In the Summa theologiae, Aquinas provides a straightforward, uncluttered explanation of natural law. He says that "natural law embodies nothing other than a participation of the eternal law in the rational creature" (Summa theologiae Ia-IIae q. 91, a. 2). Natural law, then, derives from the eternal law, although, since the eternal law remains identical with the divine nature itself, natural law does not exhaust the eternal law. Because he held the conviction that the ontological priority of nature provides the necessary condition for maintaining the gratuitous gift of divine grace, Aquinas argues for an intrinsic relationship between natural and eternal law on philosophical grounds. This means that our understanding of human nature comprises something more than a deficient abstraction, or a "remainder concept." If it be the case that human nature is merely such a "remainder concept" or deficient abstraction, it is difficult to see how such a view does not compel its proponents towards holding one of two inadmissable positions concerning the nature and gratuity of God's creative action: either divine wisdom has produced an intrinsically deficient human being, that is, with something lacking in its bare essentials, or God is somehow obliged to bestow something which is not due to human nature in order to complete his creation in a basic way. These two alternatives logically precede any discussion of the hypothesis of "pure nature" and the thorny question about what human nature can accomplish without divine grace or on the supposition that Adam was created outside of original justice.
The key term in Aquinas's definition of natural law is "participation," or the human creature's share in the eternal law. Aquinas's use of the notion of participation in his definition of natural law possesses its own history. Some authors for instance have argued that Aquinas's deployment of the notion of participation in connection with natural law exhibits Platonic influences on the Thomist doctrine. For our purposes, it is also possible to translate Aquinas's "participatio" by the English word "share." The view that human nature shares or participates in the divine pattern of all that exists forms a central thesis of a realist anthropology. Jacques Maritain, in his The Person and the Common Good, recognizes in the natural law the foundation not only for the dignity of the human person, but also for the establishment of the common good.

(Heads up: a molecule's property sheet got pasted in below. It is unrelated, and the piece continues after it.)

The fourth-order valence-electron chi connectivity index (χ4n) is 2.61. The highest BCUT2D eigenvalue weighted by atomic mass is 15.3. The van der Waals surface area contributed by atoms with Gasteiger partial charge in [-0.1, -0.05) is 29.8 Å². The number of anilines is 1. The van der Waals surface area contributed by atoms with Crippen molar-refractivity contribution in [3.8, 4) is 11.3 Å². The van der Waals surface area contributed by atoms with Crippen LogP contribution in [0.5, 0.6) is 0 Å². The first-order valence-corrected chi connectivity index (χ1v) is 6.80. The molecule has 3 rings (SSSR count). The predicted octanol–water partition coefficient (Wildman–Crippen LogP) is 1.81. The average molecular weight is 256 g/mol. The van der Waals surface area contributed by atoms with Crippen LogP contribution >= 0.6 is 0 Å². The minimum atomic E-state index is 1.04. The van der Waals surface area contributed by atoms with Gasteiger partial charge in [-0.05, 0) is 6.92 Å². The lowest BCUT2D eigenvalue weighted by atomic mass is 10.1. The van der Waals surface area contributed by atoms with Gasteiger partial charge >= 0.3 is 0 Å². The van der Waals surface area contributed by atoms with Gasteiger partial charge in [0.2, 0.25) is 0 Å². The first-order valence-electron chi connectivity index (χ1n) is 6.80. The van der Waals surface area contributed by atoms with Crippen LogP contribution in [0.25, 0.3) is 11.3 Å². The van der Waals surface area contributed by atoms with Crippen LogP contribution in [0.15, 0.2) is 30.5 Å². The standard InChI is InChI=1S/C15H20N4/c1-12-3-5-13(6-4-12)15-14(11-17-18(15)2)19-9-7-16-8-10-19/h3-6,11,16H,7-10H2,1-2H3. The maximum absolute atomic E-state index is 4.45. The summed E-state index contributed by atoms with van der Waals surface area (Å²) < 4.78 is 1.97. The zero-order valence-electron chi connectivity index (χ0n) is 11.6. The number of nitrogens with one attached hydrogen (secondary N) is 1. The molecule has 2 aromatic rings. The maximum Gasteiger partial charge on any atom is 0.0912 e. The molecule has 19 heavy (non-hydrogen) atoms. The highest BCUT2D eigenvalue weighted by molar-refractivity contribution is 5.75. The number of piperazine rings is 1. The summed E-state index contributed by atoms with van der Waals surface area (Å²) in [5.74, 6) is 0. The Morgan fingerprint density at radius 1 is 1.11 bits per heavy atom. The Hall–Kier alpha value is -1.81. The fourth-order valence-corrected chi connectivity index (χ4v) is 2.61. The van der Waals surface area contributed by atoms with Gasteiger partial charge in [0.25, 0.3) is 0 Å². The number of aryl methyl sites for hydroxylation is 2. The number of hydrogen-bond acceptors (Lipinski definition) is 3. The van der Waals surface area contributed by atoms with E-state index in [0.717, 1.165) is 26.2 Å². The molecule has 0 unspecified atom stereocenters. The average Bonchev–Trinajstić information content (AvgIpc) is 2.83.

The deepest layer of the human person's dignity consists in its property of resembling God--not in a general way after the manner of all creatures, but in proper way. It is the image of God. For God is spirit and the human person proceeds from Him as having a principle of life, a spiritual soul capable of knowing, loving and of being uplifted by grace to participation in the very life of God that, in the end, it might know and love Him as He knows and loves Himself. (Jacques Maritain, The Person and the Common Good, trans. John J. Fitzgerald (New York: Scribner's, 1947), p. 32).
It is important to observe that Maritain speaks about our being capable of "being uplifted by grace." Natural law enjoys a central place in the development of moral theology, but it does not provide a substitute for the economy of salvation which comes always as a free and gracious outpouring from God and which alone makes it possible for the creature to enjoy a communication with God that exceeds the perfections of nature.
Introduction to Moral Theology, chap. 2
Benedict Ashley, "Scriptural Grounds for Concrete Moral Norms," The Thomist 52 (1988): 1-22.
Russell Hittinger, "Veritatis Splendor and the Theology of Natural Law," in Veritatis Splendor and the Renewal of Moral Theology. Studies by Ten Outstanding Scholars. Edited with J. A. DiNoia, O.P. (Chicago: Midwest Theological Forum, 1999).
1) Explain the relationship of natural law to Eternal law. Include in your answer some specific reference to the Blessed Trinity.
2) Why is the biblical doctrine of the imago Dei indispensable for elaborating a moral theology? (See CCC 1702: "The divine image is present in every man. It shines forth in the communion of persons, in the likeness of the unity of the divine persons among themselves.")
3) How is the ontological priority of nature a condition for maintaining the gratuity of supernatural grace? What difficulties would be implied by derogating nature to the status of a mere "remainder concept"?
4) What is the relationship between God--as absolute good and promulgator of all lesser goods or ends in creation--and these lesser goods?